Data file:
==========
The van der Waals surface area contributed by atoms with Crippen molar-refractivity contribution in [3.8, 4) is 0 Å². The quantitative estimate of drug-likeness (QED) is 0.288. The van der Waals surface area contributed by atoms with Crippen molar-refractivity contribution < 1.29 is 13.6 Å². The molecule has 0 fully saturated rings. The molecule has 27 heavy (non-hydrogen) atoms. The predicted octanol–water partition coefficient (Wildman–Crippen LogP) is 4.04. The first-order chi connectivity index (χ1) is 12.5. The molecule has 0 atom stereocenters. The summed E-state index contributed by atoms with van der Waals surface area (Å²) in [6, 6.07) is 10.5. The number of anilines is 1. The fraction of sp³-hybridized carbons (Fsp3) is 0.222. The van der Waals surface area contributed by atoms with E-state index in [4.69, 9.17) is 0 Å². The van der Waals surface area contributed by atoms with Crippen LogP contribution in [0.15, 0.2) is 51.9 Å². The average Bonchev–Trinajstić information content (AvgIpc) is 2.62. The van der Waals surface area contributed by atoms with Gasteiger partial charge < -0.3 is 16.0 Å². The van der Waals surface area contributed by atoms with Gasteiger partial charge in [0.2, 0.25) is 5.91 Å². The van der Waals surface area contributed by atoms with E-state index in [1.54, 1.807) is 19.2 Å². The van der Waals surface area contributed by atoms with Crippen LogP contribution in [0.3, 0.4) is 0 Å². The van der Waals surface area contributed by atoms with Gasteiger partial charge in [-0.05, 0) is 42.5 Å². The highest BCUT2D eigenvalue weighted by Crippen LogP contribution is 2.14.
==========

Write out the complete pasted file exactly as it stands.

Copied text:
The van der Waals surface area contributed by atoms with Crippen molar-refractivity contribution in [3.8, 4) is 0 Å². The quantitative estimate of drug-likeness (QED) is 0.288. The van der Waals surface area contributed by atoms with Crippen molar-refractivity contribution < 1.29 is 13.6 Å². The molecule has 0 fully saturated rings. The molecule has 27 heavy (non-hydrogen) atoms. The predicted octanol–water partition coefficient (Wildman–Crippen LogP) is 4.04. The first-order chi connectivity index (χ1) is 12.5. The molecule has 0 atom stereocenters. The summed E-state index contributed by atoms with van der Waals surface area (Å²) in [6, 6.07) is 10.5. The number of anilines is 1. The fraction of sp³-hybridized carbons (Fsp3) is 0.222. The van der Waals surface area contributed by atoms with E-state index in [4.69, 9.17) is 0 Å². The van der Waals surface area contributed by atoms with Crippen LogP contribution in [0.15, 0.2) is 51.9 Å². The average Bonchev–Trinajstić information content (AvgIpc) is 2.62. The van der Waals surface area contributed by atoms with Gasteiger partial charge < -0.3 is 16.0 Å². The van der Waals surface area contributed by atoms with Gasteiger partial charge in [0.2, 0.25) is 5.91 Å². The van der Waals surface area contributed by atoms with E-state index in [1.54, 1.807) is 19.2 Å². The van der Waals surface area contributed by atoms with Crippen LogP contribution in [0.3, 0.4) is 0 Å². The van der Waals surface area contributed by atoms with Gasteiger partial charge in [-0.05, 0) is 42.5 Å². The highest BCUT2D eigenvalue weighted by Crippen LogP contribution is 2.14.